Are you frustrated with our political dialogue at the moment? If your answer is no, you are in a distinct minority in North Carolina and beyond.
For example, in an October poll conducted by High Point University, more than two-thirds of North Carolinians said that people were “more divided than usual,” with an even-higher share (77 percent) agreeing that “most people have little patience with people who disagree with them.” Most of us seem quite worried about escalating levels of rancor, personal attacks, and politically motivated violence.
Except for the violence part (so far, at least), this broad public sentiment about declining civility in political discourse is to some extent a self-indictment. If most of us agree that our politics is broken, and that most people are having trouble separating their partisan disagreements from their personal relationships, it is mathematically impossible for the problem to be confined only to “those people” on the other side of the fence. Virtually everyone is implicated to some extent.
Is there a way out? No — by which I mean there is no single, sweeping solution to such a complex problem. The causes are many and difficult to disentangle. But certainly one solution must be to improve the conduct of our political leaders.
There’s a bit of a chicken-and-egg debate here. On the one hand, we know that politicians are self-interested to a significant extent, as are all human beings. They want to gain election, win reelection, and boost their stature by exercising power to advance their political agendas.
If we the people have become more polarized, more vitriolic, and more easily distracted, politicians may see it as serving their interest to ridicule dissenters, attack adversaries, and turn up the decibel level on their political rhetoric to attract, keep, and wield the support of their electoral constituencies.
But the causal arrow could point the other direction — with we the people, as political followers, tending to adopt the priorities, temperament, and positions of the political leaders from whom we take our cues. This model happens to have a great deal of empirical support. In his book Follow the Leader, for example, political scientist Gabriel Lenz provide many cases in which voters tend to adapt their sentiments to those of their leaders, rather than the reverse. This fact gives politicians “considerable freedom,” Lenz concluded.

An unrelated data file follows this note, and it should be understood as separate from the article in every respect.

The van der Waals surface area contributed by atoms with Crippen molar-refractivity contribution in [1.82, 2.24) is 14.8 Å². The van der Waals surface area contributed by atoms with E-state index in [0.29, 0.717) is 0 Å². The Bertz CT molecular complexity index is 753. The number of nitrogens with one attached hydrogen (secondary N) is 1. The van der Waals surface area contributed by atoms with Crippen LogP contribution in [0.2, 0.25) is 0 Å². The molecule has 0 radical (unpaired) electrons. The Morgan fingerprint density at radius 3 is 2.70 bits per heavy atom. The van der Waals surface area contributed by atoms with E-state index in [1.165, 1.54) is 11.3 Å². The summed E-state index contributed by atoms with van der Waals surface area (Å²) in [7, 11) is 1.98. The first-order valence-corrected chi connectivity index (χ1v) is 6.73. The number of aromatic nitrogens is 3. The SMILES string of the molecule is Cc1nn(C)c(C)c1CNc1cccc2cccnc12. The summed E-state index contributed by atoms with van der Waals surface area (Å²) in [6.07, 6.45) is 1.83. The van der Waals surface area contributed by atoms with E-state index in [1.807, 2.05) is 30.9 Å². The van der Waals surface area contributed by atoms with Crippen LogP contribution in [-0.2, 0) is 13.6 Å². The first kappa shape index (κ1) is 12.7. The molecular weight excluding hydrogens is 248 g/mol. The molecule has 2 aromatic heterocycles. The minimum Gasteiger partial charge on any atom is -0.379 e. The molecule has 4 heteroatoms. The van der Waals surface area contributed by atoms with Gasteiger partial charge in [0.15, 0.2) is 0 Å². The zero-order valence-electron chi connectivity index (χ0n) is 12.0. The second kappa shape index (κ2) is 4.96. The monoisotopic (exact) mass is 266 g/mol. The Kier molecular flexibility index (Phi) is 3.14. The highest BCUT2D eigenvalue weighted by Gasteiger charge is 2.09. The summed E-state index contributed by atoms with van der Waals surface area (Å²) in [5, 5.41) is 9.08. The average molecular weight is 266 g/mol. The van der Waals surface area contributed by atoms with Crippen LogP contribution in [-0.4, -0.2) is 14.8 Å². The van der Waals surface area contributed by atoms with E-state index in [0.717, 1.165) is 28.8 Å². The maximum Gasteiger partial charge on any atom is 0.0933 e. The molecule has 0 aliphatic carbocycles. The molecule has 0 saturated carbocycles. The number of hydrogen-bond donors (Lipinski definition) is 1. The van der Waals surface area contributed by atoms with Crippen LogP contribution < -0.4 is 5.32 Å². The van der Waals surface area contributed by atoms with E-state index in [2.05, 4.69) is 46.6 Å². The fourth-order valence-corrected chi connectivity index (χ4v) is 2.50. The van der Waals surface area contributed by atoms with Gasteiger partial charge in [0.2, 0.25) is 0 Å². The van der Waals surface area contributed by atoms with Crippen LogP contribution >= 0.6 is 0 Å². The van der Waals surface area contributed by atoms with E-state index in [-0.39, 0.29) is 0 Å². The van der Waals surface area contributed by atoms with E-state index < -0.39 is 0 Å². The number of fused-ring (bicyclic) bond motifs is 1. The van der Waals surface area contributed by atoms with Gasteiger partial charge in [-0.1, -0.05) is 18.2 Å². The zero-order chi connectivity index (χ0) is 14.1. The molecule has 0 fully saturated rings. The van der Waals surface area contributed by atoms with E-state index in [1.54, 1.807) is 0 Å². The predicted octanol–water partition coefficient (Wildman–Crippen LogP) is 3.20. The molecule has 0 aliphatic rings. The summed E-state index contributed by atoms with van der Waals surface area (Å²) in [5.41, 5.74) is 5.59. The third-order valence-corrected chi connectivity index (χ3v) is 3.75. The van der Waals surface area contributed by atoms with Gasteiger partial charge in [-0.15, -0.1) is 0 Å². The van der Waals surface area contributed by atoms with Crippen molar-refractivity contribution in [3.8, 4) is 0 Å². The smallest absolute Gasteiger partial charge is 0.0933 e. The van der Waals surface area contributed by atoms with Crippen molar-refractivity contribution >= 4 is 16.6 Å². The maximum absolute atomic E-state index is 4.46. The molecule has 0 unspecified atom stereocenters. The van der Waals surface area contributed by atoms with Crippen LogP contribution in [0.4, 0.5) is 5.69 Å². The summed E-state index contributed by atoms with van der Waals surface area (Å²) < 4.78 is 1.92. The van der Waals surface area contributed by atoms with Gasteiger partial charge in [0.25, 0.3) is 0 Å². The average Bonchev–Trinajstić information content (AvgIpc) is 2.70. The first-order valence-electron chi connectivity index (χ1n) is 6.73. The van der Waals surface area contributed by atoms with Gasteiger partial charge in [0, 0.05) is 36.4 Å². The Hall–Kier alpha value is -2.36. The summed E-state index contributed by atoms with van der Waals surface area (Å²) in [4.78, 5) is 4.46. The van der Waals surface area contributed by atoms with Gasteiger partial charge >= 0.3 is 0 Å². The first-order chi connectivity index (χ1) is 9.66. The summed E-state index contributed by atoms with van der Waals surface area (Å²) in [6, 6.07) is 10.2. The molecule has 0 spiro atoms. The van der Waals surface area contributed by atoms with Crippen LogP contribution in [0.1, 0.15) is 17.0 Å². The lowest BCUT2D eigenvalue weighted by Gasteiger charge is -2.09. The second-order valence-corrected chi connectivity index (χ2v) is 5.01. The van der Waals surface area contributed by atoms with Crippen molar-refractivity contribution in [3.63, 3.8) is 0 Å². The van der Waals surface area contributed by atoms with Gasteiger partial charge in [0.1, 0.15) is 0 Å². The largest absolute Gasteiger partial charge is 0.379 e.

That’s actually good news! It means that at least part of the solution will arise from convincing current and prospect political leaders to take responsibility for the problem and start doing something about it.
I am involved in several projects intended to do just that here in our state. The North Carolina Institute of Political Leadership (IOPL) focuses on the “front end” of the leadership pipeline. Each semester, IOPL provides rigorous training for North Carolinians who aspire to serve in elective or appointive office.
Another training initiative, affiliated with the John Locke Foundation, includes but is not limited to would-be politicians. The E.A. Morris Fellowship for Emerging Leaders provides young North Carolinians a yearlong program of retreats, events, and experiential learning that emphasizes how to build teams of individuals with differing strengths and backgrounds.
For those already serving as leaders in our state — not only state and local officials but also leaders of companies, trade associations, nonprofits, educational institutions, and religious congregations who help to shape the debate on critical public issues — the North Carolina Leadership Forum (NCLF) convenes a series of meetings to study and debate such issues while also forming valuable personal relationships. Based at Duke University, NCLF promotes constructive engagement across political differences, rather than pursuing a futile attempt to wish or wash such differences away.
In the 1953 Disney version of Peter Pan, the Lost Boys joyfully sing “following the leader wherever he may go” to the mischievous title character. While voters may not be exactly “lost,” they do entrust a great deal of power to those who lead them. These and other programs are designed to temper that power with greater responsibility.